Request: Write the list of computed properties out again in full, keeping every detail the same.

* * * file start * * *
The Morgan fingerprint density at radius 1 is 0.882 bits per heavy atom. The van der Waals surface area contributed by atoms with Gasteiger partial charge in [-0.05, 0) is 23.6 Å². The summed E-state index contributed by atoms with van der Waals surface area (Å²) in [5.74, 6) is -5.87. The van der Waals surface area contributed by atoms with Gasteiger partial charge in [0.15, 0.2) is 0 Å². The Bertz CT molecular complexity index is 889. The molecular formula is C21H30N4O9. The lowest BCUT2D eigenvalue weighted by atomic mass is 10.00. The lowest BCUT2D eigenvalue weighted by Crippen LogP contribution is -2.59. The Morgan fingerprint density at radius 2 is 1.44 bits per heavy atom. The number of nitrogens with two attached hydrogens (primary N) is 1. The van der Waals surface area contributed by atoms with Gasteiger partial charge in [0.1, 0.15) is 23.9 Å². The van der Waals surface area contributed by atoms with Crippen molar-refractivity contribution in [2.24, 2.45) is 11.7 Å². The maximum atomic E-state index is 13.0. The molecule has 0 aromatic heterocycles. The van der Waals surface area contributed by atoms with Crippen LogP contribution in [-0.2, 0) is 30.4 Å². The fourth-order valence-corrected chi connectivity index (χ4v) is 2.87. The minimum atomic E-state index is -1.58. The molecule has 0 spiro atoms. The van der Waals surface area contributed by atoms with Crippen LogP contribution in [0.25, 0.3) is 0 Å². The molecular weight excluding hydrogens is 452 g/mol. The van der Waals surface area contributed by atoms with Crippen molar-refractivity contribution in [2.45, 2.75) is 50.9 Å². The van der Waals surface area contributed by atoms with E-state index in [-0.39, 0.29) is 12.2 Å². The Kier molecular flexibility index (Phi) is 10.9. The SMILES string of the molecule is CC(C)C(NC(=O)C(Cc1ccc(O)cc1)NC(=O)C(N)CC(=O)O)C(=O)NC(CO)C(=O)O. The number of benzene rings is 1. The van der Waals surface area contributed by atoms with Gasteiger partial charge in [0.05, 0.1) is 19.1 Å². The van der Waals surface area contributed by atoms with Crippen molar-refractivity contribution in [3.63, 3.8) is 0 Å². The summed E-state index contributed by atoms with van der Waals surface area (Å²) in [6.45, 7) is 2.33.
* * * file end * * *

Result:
The Morgan fingerprint density at radius 1 is 0.882 bits per heavy atom. The van der Waals surface area contributed by atoms with Gasteiger partial charge in [-0.05, 0) is 23.6 Å². The summed E-state index contributed by atoms with van der Waals surface area (Å²) in [5.74, 6) is -5.87. The van der Waals surface area contributed by atoms with Gasteiger partial charge in [0.15, 0.2) is 0 Å². The Bertz CT molecular complexity index is 889. The molecular formula is C21H30N4O9. The lowest BCUT2D eigenvalue weighted by atomic mass is 10.00. The lowest BCUT2D eigenvalue weighted by Crippen LogP contribution is -2.59. The Morgan fingerprint density at radius 2 is 1.44 bits per heavy atom. The number of nitrogens with two attached hydrogens (primary N) is 1. The van der Waals surface area contributed by atoms with Gasteiger partial charge in [0.1, 0.15) is 23.9 Å². The van der Waals surface area contributed by atoms with Crippen molar-refractivity contribution in [2.24, 2.45) is 11.7 Å². The maximum atomic E-state index is 13.0. The molecule has 0 aromatic heterocycles. The van der Waals surface area contributed by atoms with Crippen LogP contribution in [-0.2, 0) is 30.4 Å². The fourth-order valence-corrected chi connectivity index (χ4v) is 2.87. The minimum atomic E-state index is -1.58. The molecule has 0 spiro atoms. The van der Waals surface area contributed by atoms with Crippen LogP contribution in [0.25, 0.3) is 0 Å². The molecular weight excluding hydrogens is 452 g/mol. The van der Waals surface area contributed by atoms with Crippen molar-refractivity contribution in [2.45, 2.75) is 50.9 Å². The van der Waals surface area contributed by atoms with E-state index in [-0.39, 0.29) is 12.2 Å². The Kier molecular flexibility index (Phi) is 10.9. The SMILES string of the molecule is CC(C)C(NC(=O)C(Cc1ccc(O)cc1)NC(=O)C(N)CC(=O)O)C(=O)NC(CO)C(=O)O. The number of benzene rings is 1. The van der Waals surface area contributed by atoms with Gasteiger partial charge in [0.05, 0.1) is 19.1 Å². The van der Waals surface area contributed by atoms with Crippen molar-refractivity contribution in [3.63, 3.8) is 0 Å². The summed E-state index contributed by atoms with van der Waals surface area (Å²) in [6.45, 7) is 2.33.